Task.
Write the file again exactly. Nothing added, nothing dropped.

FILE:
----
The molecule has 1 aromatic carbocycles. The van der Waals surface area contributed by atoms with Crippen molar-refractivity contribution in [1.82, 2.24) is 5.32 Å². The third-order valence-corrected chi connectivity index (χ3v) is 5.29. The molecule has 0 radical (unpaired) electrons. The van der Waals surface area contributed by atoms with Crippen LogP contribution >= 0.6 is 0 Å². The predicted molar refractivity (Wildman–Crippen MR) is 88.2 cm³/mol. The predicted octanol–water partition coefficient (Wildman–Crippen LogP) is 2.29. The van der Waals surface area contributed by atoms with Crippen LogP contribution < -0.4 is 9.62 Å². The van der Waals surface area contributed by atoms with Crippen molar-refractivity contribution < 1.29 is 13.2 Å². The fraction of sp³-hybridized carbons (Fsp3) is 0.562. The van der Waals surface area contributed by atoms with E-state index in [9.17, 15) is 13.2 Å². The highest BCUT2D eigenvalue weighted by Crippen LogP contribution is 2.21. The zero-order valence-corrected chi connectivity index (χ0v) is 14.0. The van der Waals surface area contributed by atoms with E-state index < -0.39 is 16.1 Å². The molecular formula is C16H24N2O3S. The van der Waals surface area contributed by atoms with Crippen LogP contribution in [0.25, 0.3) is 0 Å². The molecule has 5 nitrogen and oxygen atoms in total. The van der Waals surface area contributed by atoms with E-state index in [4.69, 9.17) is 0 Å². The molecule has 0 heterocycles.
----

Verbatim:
The molecule has 1 aromatic carbocycles. The van der Waals surface area contributed by atoms with Crippen molar-refractivity contribution in [1.82, 2.24) is 5.32 Å². The third-order valence-corrected chi connectivity index (χ3v) is 5.29. The molecule has 0 radical (unpaired) electrons. The van der Waals surface area contributed by atoms with Crippen LogP contribution >= 0.6 is 0 Å². The predicted molar refractivity (Wildman–Crippen MR) is 88.2 cm³/mol. The predicted octanol–water partition coefficient (Wildman–Crippen LogP) is 2.29. The van der Waals surface area contributed by atoms with Crippen LogP contribution < -0.4 is 9.62 Å². The van der Waals surface area contributed by atoms with Crippen molar-refractivity contribution < 1.29 is 13.2 Å². The fraction of sp³-hybridized carbons (Fsp3) is 0.562. The van der Waals surface area contributed by atoms with E-state index in [9.17, 15) is 13.2 Å². The highest BCUT2D eigenvalue weighted by Crippen LogP contribution is 2.21. The zero-order valence-corrected chi connectivity index (χ0v) is 14.0. The van der Waals surface area contributed by atoms with E-state index < -0.39 is 16.1 Å². The molecular formula is C16H24N2O3S. The van der Waals surface area contributed by atoms with Crippen LogP contribution in [0.25, 0.3) is 0 Å². The molecule has 5 nitrogen and oxygen atoms in total. The van der Waals surface area contributed by atoms with E-state index in [4.69, 9.17) is 0 Å². The molecule has 0 heterocycles.